Forex Currency Pairs

currenciesYou all know that on stock markets, every individual stock has its own price, but in the Forex market things are a bit different. In Forex we have currency pairs, because in order to value one currency you need to compare it with another, thus the exchange rate was born. In contrast of stock market on Forex market transactions are simultaneous.

No matter that you bought or sold a Forex currency pair, you actually was engaged in two different transactions at the same time. Let’s say you are willing to buy GBPUSD, if you hit the buy button you will buy the British Pound and in the same time selling the US Dollar. If you want to sell, then you sell the British Pound and buying in the same time the US Dollar.

Each currency is classified as whether ‘Major’, ‘Minor’ or an ‘Exotic’, depending on their own trading volume, or liquidity. The ‘major pairs’ would be the most liquid currencies paired up with the USD.

US Dollar

US dollar is also known as the greenback, and it is the most trader currency in the world. All majors as paired up with the US dollar and thus making the “major pairs”. Why the US dollar is the most trader currency? After the breakup of “Bretton Woods System” US dollar became the unofficial global currency reserve. I must add the obvious fact that the US economy is the biggest in the world and bigger the economy, stronger the currency will be so there is no surprise that US dollar is desired trading currency.

us dollarAll major news events or economic activity in the United States a huge impact all across the global market – as I wrote US dollar is the biggest when we speak for trading volume so there is no surprise for huge ripple effect that US dollar creates.



euro currencyThe euro was the result of uniting almost all Europe’s countries, by creating a single currency across the Euro-area Europe gain more economic stability and strength. The Euro also eliminated the currency exchange fluctuations between the European countries trading internally with each other.

The Euro is second most traded currency and its value is determined by a number of economic and political influences of the countries’ that make up the Eurozone. Main factors being Central Bank Policies, Interest Rates, trade balance inflation, debt levels, and GDP output of the Eurozone countries.

Japanese Yen

japaneseyenThe third most traded currency in the world is the Japanese Yen and it is considered to be one of the majors. No surprisingly Yen is traded most in the Asian sector. Japan’s latest monetary policy is giving to traders/investors nice opportunity – thanks to the almost zero interest rates investors can borrow Japanese Yens an exchange it for the other major currencies like the high yielding Australian Dollar. The Aussie Dollar has a high interest rate. Profits are made from the difference in overnight interest charges/earnings.

The Japanese economy relies heavily on its export industry to fuel its economy and the soaring JPY value is choking their economy.

British Pound

british poundLast of the major currencies is the Great British Pound or GBP – British pound ranks on 4th place. Interestingly enough the United Kingdom is part of the Eurozone, but has chosen not to adopt the Euro due to pride the country has in the Pound’s history and Bank of England in in charge of regulating domestic interest rates.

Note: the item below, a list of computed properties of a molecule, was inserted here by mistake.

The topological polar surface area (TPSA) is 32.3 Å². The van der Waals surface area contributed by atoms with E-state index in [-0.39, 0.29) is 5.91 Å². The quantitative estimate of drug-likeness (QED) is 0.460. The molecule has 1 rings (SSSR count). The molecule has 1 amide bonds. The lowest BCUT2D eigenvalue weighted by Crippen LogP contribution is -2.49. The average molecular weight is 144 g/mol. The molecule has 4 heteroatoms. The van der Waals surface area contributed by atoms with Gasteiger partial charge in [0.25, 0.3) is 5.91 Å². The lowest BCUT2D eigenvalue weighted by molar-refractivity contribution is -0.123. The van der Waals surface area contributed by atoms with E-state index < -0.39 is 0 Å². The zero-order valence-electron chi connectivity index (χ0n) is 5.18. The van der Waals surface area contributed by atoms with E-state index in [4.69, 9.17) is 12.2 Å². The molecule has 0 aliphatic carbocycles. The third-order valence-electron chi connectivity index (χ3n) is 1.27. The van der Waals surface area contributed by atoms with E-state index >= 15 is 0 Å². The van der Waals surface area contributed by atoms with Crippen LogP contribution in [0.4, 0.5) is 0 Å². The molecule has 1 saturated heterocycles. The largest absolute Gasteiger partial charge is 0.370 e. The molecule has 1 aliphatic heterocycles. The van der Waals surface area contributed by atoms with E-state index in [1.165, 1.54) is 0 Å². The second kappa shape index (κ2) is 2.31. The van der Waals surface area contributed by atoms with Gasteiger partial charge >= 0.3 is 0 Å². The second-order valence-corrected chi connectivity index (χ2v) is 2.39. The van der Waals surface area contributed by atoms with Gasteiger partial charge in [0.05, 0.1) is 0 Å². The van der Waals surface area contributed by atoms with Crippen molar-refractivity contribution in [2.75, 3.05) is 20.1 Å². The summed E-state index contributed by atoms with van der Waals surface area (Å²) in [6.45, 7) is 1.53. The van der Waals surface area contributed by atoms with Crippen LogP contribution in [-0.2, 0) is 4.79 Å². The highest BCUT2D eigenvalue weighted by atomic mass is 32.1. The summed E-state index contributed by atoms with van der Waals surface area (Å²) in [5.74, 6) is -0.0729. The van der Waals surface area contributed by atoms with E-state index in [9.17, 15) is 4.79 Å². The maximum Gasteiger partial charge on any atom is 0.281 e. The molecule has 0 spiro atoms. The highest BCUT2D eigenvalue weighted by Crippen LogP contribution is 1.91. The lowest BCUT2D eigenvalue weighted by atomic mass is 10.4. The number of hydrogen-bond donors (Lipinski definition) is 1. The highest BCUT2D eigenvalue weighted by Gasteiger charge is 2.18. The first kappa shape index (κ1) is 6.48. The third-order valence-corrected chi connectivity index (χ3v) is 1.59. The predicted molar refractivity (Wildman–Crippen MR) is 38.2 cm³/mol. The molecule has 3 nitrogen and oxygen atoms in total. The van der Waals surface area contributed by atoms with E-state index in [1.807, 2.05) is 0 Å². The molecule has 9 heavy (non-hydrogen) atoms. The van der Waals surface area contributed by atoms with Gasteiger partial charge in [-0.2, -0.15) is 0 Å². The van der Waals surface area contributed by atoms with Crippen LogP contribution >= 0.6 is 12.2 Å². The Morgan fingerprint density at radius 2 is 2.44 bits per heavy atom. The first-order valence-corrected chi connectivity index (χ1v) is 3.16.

There several factors that can affect the value of the Pound – its interest rates, the UK trade balance and the demand for oil. The GBP is largely backed by Crude Oil and Natural Gas. Crude oil prices are very volatile and spike up and down rapidly. Any sudden spikes up or down in crude prices can influence the value of GBP.

Swiss Franc

swiss francOne of the most safest and stable currency considered by many like a “safe heaven” is Switzerland Franc, also known as the Swissy. The biggest influence of the CHF is the inflation of the Swiss economy. When the Swiss National Bank decides to raise interest rates, investors may sell other assets elsewhere to invest into the CHF because of its safe reputation.

One big advantage for stability of the Swiss Franc is fact that 20% of the currency is supported by gold reserves. When the prices of Gold go up this directly strengthens the value of the CHF.

Australian dollar

aussi dollarThe Australian dollar or also known as Aussie is preferred for trading in the Asian sector. Australia trades with the all the other major Asian economies and mainly with China, which is Australia’s biggest trading partner. If China’s manufacturing decreases it can have a direct effect on the Aussie value. Australia supports China’s manufacturing by supplying them with all kinds of the raw materials. If demand for raw material goes down it would cause a drop in the demand for the Australian Dollar.

Australian Dollar generally flourishes when demand for raw manufacturing materials is in high demand across the globe. The value of gold and silver also influences the Australian dollar since Australia has a large precious metals mining industry and it’s a larger gold exporter.

Canadian Dollar

candian dollarThe Canadian dollar belongs to the Canadian economy, and is also sometimes referred to as the Loonie. Canada has many things in common with Australia both are commodity based economy and Canada controls the world’s 3rd largest reserve for crude oil in the world. So as you can imagine the Canadian Dollar’s value is heavily influenced by the supply and demand for crude oil.

Having a neighbor like US right next to you is an excellent advantage – the Canadian Dollar is highly correlated to the strength of the US economy. The US is Canada’s biggest customer for crude. Because crude oil experiences extremely spontaneous volatile price movements, the USD/CAD pair can be a very tough market to trade.

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